With his colleague Professor Chris Hilliard, a social historian with an expertise in 20th-century British working-class life and culture, Duranti applied in mid-2020 for Australian Research Council funding. The four-year project will trace the relationship between human rights and anti-Europe sentiment in Britain during its five decades of membership of the European Union.
This idea emerged from the Huddle, and Duranti and Hilliard intend to draw on that network to challenge their approach as historians and to set their research in a wider context. Data mining will help them refine their widespread archival research in Britain and Strasbourg.
Asked to explain the impulse for Brexit, Duranti refers to Antonio Gramsci’s view that Italian unification was driven by elites rather than a popular revolution and prepared the ground for the rise of fascism. Similarly, he said, the European project came from “on high” while in Britain “a bunch of out-of-touch elites” were reshaping the economy and creating “Blair’s Britain”. Many people who felt left out turned instead to a connection with the nation or their local community.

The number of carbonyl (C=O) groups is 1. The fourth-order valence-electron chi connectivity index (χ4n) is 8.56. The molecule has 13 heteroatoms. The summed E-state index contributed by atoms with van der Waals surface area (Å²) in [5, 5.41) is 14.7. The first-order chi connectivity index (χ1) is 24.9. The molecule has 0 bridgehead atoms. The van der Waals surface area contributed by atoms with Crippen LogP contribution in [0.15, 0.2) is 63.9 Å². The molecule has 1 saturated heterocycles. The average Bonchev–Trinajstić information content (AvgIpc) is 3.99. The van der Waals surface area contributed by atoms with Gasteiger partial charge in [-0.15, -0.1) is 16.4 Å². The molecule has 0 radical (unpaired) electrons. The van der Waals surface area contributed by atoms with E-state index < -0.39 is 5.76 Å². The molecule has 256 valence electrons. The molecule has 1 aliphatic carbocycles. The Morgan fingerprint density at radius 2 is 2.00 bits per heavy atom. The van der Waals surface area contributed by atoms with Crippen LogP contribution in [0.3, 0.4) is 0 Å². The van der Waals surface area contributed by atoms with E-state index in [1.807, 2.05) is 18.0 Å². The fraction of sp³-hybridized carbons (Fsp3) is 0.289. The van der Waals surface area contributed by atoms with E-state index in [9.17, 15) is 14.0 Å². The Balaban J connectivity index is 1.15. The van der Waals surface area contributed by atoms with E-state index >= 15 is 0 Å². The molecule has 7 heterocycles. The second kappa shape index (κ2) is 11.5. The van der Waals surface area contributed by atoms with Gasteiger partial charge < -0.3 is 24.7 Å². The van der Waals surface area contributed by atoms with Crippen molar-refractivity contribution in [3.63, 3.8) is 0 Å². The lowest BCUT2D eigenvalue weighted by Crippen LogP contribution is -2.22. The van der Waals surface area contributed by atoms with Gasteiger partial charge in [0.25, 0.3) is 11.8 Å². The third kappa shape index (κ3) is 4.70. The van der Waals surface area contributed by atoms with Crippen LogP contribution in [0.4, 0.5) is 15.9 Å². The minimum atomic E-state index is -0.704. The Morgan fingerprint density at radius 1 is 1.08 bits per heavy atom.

There are parallels in the election of President Trump and the weakening of the Democrats in the US, the Australian Labor Party and the Social Democrats in Europe, he said.
“Europe spent all this money on academics like me doing research projects on European identity, but it’s not getting the people involved. They invest money in local infrastructure projects but they’re out of touch and seen as frivolous. Gramsci said you need intellectuals who arise organically from the people and they have to generate the ideas for change and communicate those to the people. If you do the top-down thing you end up with Leninism and Stalinism on the left, or fascism when the capitalists get desperate and turn to the far right.”
Duranti argues that Brexit reaches back into British social, economic and cultural trends, such as debates over housing and a white backlash when immigrants arrived in Britain from the Caribbean in the 1960s and ’70s. For the same reason, he said, “I don’t think Brexit as a phenomenon is over. This is going to last forever now.”
The Huddle “Popular and Populist Resistance to the International World Order” was held in the RD Watt Building at the University of Sydney on December 7, 2018.